Prevention of trade with the bloc (a) on prejudicial terms, or (b) at levels or in fields which would create damaging dependence on the bloc or result in a significant bloc influence over the [Page 123] international actions of the country. Within these limitations, normally refrain from discouraging Latin American countries from trading non-strategic surplus commodities to the European Soviet bloc for consumer goods or other products they can use. [1 sentence (41/2 lines of source text) not declassified]
(8)
Rejection of bloc aid in sensitive areas and exclusion of bloc specialists and technicians.

16. Internal Security—The United States shall:

a.
Implementation of the Program—Proceed, as feasible, in selected countries with the implementation of the program for strengthening the capabilities of the local public safety forces and activities necessary to maintain internal security and to render ineffective the Communist apparatus, but take into account the dangers of U.S. association with local public safety forces which adopt extra-legal and repressive measures repugnant to a free society.
b.
Expanded Assistance—Where appropriate, strengthen the civil or military security apparatus of Latin American governments responsible for maintaining surveillance over and for combatting Communism. On an expanded basis offer technical training, advice, and, to the extent deemed essential, equipment to strengthen the administration, organization and techniques of internal security forces where such assistance is requested and is deemed important to United States objectives.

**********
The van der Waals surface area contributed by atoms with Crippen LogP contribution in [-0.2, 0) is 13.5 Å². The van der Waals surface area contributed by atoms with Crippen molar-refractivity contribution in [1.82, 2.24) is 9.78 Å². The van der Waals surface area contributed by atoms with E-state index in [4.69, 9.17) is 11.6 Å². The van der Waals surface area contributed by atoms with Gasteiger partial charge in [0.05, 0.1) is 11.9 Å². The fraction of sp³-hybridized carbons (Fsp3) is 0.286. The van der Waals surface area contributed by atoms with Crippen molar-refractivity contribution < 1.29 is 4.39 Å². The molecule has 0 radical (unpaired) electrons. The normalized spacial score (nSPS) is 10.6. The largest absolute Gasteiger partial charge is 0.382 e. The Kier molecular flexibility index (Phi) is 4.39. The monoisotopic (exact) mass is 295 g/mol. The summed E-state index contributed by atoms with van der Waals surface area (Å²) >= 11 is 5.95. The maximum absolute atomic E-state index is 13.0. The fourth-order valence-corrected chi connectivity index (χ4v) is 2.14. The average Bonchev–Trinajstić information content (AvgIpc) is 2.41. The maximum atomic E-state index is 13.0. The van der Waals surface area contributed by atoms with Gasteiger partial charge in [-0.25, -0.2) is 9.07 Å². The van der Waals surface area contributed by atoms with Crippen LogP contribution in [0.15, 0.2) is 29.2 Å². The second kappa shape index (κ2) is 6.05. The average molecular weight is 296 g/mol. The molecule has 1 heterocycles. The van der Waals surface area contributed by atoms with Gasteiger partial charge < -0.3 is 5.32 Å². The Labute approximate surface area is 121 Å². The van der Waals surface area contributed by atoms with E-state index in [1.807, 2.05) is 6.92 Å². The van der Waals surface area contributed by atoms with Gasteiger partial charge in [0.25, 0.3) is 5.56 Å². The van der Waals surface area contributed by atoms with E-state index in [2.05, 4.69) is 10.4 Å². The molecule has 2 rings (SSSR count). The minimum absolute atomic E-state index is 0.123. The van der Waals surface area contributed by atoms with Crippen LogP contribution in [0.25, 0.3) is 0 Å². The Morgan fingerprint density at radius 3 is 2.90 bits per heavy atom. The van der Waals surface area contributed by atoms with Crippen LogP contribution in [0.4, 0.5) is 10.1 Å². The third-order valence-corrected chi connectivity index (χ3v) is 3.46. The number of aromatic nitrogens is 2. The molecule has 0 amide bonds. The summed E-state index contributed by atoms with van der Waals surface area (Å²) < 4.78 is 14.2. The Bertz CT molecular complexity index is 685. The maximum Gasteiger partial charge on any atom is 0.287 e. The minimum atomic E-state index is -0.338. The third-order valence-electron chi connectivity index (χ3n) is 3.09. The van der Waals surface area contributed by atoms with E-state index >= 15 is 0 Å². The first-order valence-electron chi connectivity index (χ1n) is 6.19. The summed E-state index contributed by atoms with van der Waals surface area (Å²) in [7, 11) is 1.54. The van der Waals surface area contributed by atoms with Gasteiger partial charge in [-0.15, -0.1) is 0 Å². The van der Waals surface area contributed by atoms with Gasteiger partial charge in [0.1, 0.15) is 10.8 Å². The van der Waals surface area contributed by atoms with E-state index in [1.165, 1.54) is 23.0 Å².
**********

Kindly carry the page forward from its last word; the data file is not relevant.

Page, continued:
c.
Special Training—Where advisable, train selected Latin American military officers in counter-intelligence operations, with emphasis on detection of Communist activities, and assist in establishing effective military counter-intelligence organizations throughout Latin America.
d.
Country Programs—The Overseas Internal Security Annexes to the Operations Plan for Latin America, dated May 28, 1958, have been superseded. The programs represented by these Annexes (Bolivia, Brazil, Chile, Guatemala) remain valid, however, and will be continued by the responsible agencies under new procedural arrangements. Under these procedures each department and agency participating in the OISP has designated a central point of contact to serve on an informal inter-agency group to expedite and facilitate the coordination of the planning and implementation of these programs. In cases involving the initiation of an internal security program in any country or a major change in an on-going program, the new procedures provide that, in the absence of specific OCB guidance, the Coordinator of the Mutual Security Program make a specific determination that such action is in the national security interest.